Sending E-mail

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Language Arts, Writing, Writing Process

Grade 5- 8

Objective

Students learn about writing and sending e-mail.

Directions

Faster Than the Pony Express:
Discuss e-mail with students.
If they own computers, chances are they have either sent or received e-mail.
Ask them, what's so special about e-mail? It's fast and convenient. E-mail messages are received instantly; and depending on the computer used, you can also send and receive pictures and voice messages with your mail. Traditional snail mail simply can't compare to the speed of the computer.
Discuss with students that writing a letter that is to be sent by e-mail is a little different than writing a letter that is to be sent through the postal service. One of the main differences is that all e-mailed letters are typed. Another obvious difference is there is no stamp or envelope needed.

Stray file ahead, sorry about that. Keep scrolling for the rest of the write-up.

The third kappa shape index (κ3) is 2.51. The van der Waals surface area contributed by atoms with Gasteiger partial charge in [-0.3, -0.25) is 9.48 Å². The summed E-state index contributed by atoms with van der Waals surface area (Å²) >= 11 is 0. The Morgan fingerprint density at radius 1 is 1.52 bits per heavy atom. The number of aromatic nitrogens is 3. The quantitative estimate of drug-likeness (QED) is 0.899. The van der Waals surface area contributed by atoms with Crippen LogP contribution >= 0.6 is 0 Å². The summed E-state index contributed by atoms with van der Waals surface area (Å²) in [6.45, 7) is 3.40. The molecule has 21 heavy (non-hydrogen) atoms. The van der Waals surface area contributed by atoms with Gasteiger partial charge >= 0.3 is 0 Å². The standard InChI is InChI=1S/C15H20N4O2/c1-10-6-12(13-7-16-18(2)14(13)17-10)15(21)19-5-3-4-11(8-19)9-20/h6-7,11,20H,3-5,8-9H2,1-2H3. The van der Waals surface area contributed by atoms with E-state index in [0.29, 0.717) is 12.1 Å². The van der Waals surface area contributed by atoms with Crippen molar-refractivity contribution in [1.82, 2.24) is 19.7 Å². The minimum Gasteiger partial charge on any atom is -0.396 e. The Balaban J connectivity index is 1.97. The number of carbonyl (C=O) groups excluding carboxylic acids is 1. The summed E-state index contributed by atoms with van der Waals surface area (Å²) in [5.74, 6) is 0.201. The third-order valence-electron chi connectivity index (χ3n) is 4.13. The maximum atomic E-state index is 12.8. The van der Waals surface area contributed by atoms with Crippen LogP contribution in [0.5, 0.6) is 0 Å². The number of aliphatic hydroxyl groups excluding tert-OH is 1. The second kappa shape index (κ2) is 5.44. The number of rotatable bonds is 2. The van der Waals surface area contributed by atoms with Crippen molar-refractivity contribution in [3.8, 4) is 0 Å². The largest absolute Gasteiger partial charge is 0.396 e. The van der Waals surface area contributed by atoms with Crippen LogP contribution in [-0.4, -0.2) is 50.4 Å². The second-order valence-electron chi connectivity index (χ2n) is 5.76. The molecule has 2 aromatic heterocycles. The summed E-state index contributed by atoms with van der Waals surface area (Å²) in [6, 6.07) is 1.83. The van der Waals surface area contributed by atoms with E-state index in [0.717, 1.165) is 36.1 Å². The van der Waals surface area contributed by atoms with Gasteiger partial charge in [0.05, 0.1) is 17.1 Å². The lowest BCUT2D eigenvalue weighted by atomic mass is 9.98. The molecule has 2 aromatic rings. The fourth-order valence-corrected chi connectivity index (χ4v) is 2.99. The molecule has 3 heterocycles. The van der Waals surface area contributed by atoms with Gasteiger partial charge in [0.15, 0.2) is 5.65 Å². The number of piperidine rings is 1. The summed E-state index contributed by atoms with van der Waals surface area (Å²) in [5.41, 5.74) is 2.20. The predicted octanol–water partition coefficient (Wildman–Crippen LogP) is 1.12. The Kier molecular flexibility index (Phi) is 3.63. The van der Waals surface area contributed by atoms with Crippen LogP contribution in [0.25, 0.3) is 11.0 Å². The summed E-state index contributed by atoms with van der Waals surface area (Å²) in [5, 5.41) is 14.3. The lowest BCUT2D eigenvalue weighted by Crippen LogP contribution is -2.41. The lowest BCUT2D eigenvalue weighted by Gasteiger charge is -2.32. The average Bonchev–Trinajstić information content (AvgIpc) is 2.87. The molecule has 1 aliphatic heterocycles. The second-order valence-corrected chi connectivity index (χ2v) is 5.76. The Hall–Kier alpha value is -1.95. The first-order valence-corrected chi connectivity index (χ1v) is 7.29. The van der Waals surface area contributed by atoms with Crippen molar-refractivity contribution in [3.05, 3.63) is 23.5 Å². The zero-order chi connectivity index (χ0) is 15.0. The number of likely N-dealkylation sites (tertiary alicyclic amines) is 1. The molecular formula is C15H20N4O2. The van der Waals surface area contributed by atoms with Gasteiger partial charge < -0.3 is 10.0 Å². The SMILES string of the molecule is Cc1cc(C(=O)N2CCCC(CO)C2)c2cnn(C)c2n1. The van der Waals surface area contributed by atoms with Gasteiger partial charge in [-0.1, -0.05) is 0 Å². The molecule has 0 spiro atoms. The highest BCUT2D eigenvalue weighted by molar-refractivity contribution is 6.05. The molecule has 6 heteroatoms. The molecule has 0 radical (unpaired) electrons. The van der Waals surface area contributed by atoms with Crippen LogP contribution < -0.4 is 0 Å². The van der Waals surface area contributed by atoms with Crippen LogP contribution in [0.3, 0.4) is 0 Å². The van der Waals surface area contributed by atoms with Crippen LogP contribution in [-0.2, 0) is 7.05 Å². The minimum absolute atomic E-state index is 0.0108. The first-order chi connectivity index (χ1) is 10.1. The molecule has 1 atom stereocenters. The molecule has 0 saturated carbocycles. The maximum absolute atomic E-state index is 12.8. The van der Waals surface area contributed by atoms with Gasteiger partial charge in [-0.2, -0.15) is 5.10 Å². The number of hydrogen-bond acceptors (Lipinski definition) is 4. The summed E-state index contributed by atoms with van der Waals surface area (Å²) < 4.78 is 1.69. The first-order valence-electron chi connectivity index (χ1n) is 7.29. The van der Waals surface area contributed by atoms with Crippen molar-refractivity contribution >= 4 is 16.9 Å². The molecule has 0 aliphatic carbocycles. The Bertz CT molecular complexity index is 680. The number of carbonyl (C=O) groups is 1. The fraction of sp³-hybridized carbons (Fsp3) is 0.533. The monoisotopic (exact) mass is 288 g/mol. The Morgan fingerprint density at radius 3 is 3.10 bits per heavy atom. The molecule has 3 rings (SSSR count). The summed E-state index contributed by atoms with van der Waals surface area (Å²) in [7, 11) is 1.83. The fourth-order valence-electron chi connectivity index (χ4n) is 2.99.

There are a few rules you need to follow when sending and receiving e-mail.
  • Do not write in all capital letters. IT LOOKS LIKE YOU ARE YELLING WHEN YOU DO THIS!
  • Do include a salutation. It makes the letter more personal.
  • Do use correct capitalization and punctuation.
  • Do check your spelling.
  • Do not say anything you might regret. Once you hit the send button, your e-mail has been electronically mailed.
  • Do reply promptly to e-mail that requires a response from you.

E-mail does not require a written signature. Since the letter is not printed on paper, a signature is not required. You can, of course, type your name at the end of the letter if you wish. Also, you do not need to include the date. Mail that is sent via the computer automatically includes the date.
If you are planning to send an e-mail, the screen will show a display that looks similar to this:
Send To:
Subject:

The e-mail address of the person who is receiving the letter should be placed in the "send to" box. You do not have to fill in the "subject" box, but it is a good idea to put some type of note to let the reader know what the letter will be about. For example, if you are writing to tell the person about your dog's trip to the veterinarian, you might write "Duncan's checkup."
Distribute the activity sheet and have students complete the activity.

Resources

  • Sending E-mail activity sheet
  • pencils or pens

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